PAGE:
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Are We Zealous for Spiritual Combat?

Jacksonville, N.C., native a Marine Corps drill instructor on Parris Island

Public Domain/USMC Cpl Caitlin Brink

Sgt. William Loughran encourages recruits from Kilo Company, 3rd Recruit Training Battalion, to give 100 percent during physical training at Marine Corps Recruit Depot Parris Island, S.C., Sept. 18, 2013. Loughran joined the Corps in 2004 and became a drill instructor in 2012. “[Being a drill instructor] is the most demanding duty … yet probably the most rewarding thing I have ever done,” Loughran said. About 600 Marine Corps drill instructors train about 20,000 recruits who come to Parris Island annually.(U.S. Marine Corps photo by Cpl. Caitlin Brink/Released)

Fr Robert McTeigue, SJ - published on 11/18/15

Fighting for souls—fighting to win

“Get your gun back, Sammy. Sammy! You’ve got to get your gun back!”

These words were yelled by a police academy instructor to one of his students (a friend of mine) during a training exercise at the academy. Sammy and another cadet were in protective gear, rolling around on the ground, pounding each other and struggling for possession of a rubber gun.

Sammy shared with me how that exercise affected him. “Father, I wrestled in high school, so I’m used to struggling with another man to win. But in wrestling, we were only fighting for points; we were safe, we respected each other and we didn’t wish each other harm. At that academy exercise it was like high school wrestling—we each wanted to win, we were safe and we didn’t want to hurt each other. The difference was that we were practicing for a time when I wouldn’t be safe, and I would be fighting against someone who wants me dead. I knew then that I had to train to the best of my ability, to be 100 percent sure that I could prevail no matter what. If I couldn’t or wouldn’t do that, then I knew I would have to quit, because otherwise I’d get myself or some innocent person killed. In a real life-and-death struggle, there is no ‘time out,’ and there is no mercy.”

Sammy’s story got me to thinking. What if we approached our spiritual lives that way? What if we approached spiritual warfare that way? You see, in our spiritual lives we are being contested over. (“Be sober, be watchful. Your adversary the devil prowls around like a roaring lion, seeking someone to devour” 1 Peter 5:8. “For we are not contending against flesh and blood, but against the principalities, against the powers, against the world rulers of this present darkness, against the spiritual hosts of wickedness in the heavenly places” Ephesians 6:12.) Our enemy the devil does not want us merely dead—the devil wants us damned. The devil wants us to suffer the endless death of eternal separation from the Living God, the God for whom we were made.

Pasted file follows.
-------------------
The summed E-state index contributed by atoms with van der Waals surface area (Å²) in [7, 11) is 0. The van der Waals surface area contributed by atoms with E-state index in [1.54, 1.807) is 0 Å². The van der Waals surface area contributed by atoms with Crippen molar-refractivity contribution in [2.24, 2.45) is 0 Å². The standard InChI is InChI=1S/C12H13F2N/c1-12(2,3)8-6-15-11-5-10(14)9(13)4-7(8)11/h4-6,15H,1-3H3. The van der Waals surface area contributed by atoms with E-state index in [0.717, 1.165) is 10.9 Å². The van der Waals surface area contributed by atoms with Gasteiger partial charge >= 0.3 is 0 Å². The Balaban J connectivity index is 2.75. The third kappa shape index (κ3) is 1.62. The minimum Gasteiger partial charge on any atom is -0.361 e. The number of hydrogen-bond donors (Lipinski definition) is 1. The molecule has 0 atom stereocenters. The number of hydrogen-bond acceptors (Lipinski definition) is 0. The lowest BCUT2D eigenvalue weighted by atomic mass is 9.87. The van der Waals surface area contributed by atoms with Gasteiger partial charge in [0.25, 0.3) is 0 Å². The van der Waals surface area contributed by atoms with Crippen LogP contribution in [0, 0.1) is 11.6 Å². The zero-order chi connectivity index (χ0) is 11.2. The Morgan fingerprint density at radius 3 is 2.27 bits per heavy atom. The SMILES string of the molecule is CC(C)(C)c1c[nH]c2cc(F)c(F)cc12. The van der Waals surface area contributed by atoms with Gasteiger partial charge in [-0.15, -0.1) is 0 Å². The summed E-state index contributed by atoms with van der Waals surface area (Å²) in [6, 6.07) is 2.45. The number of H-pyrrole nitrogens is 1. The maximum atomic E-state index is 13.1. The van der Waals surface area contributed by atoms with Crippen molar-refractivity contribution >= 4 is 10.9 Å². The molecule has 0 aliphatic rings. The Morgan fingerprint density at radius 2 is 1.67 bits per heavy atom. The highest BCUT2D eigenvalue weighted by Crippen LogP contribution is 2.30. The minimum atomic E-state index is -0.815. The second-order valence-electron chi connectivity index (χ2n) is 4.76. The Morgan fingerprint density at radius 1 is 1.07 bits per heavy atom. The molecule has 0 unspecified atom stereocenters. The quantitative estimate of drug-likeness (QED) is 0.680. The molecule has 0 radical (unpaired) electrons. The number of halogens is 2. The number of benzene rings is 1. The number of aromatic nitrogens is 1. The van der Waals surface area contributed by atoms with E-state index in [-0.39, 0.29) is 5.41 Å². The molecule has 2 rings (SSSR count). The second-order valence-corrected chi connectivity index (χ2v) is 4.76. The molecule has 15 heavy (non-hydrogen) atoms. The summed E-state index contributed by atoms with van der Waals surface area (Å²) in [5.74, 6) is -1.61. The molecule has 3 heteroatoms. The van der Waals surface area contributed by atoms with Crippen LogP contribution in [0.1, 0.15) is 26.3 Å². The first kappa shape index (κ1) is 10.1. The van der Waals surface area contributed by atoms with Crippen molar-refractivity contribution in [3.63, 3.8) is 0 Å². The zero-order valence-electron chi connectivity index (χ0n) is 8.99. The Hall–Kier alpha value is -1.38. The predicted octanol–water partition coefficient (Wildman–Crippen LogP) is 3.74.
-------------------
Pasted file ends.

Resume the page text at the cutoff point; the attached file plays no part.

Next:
Sammy reoriented his life to be prepared, if need be, to fight for his life. He trained and exercised; he gave up smoking. He trained to fight and win because he knew he may be drawn into a fight that he could not afford to lose.

But Christians are always already in a fight for their souls—a matter of eternal life and eternal death. It is a fight that cannot be avoided. It can only be won or lost. If Sammy reset his whole life for a fight he might not have, how can we not train as least as hard for a fight we are certainly already in?

With gravity, clarity, zeal and hope in God’s grace, we must gladly and confidently train to fight and fight to win the battle for our souls. Here is a prayer we should commit to memory and teach to our children. It is taken from the Responsory of the Office of Readings from the Common of Several Martyrs, from the Liturgy of the Hours:

“We are warriors now, fighting on the battlefield of faith, and God sees all we do; the angels watch and so does Christ. What honor and glory and joy, to do battle in the presence of God, and to have Christ approve our victory. Let us arm ourselves in full strength and prepare ourselves for the ultimate struggle with blameless hearts, true faith and unyielding courage.”

The first place we must look to confront our spiritual nemesis is right in the mirror. The greater enemy is the enemy within—our own laziness, our own selfishness, our own excuses. To defeat that enemy takes moral strength. It takes a courage that can only come from grateful love for Christ our King. To defeat our inner enemy—that would-be traitor who always has an ear open to the devil’s whispers—to defeat that enemy will take all of a Christian warrior’s honor and courage.

To be a true warrior for Christ our King, we must defeat our inner enemy, that coward, that lazy man who wants to do his duty with only one hand and half his heart. Our inner enemy is not one that can be conquered by a single act of the will. The foe in our soul we overcome, one day at a time, by discipline, repentance and by the small acts of sacrifice that others scorn as unnecessary. We fight to win the war within ourselves so that we may be free to win the war around us.

To fight the good fight wisely and well, I recommend Thigpen’s Manual for Spiritual Warfare; Heilman’s Church Militant Field Manual; and an updating of a classic, Spiritual Combat Revisited. We fight for our own souls, and we fight for the souls of all—souls bought and paid for by the Precious Blood of Christ our King. Let not Satan rob Christ of so dear a victory! Let’s commit to memory these words from the prophet Joel: “Beat your plowshares into swords, and your pruning hooks into spears; let the weak say, ‘I am a warrior’” (Joel 3:10).

When I write next, I will speak of preparations for the Thanksgiving holiday. Until then, let’s keep each other in prayer.

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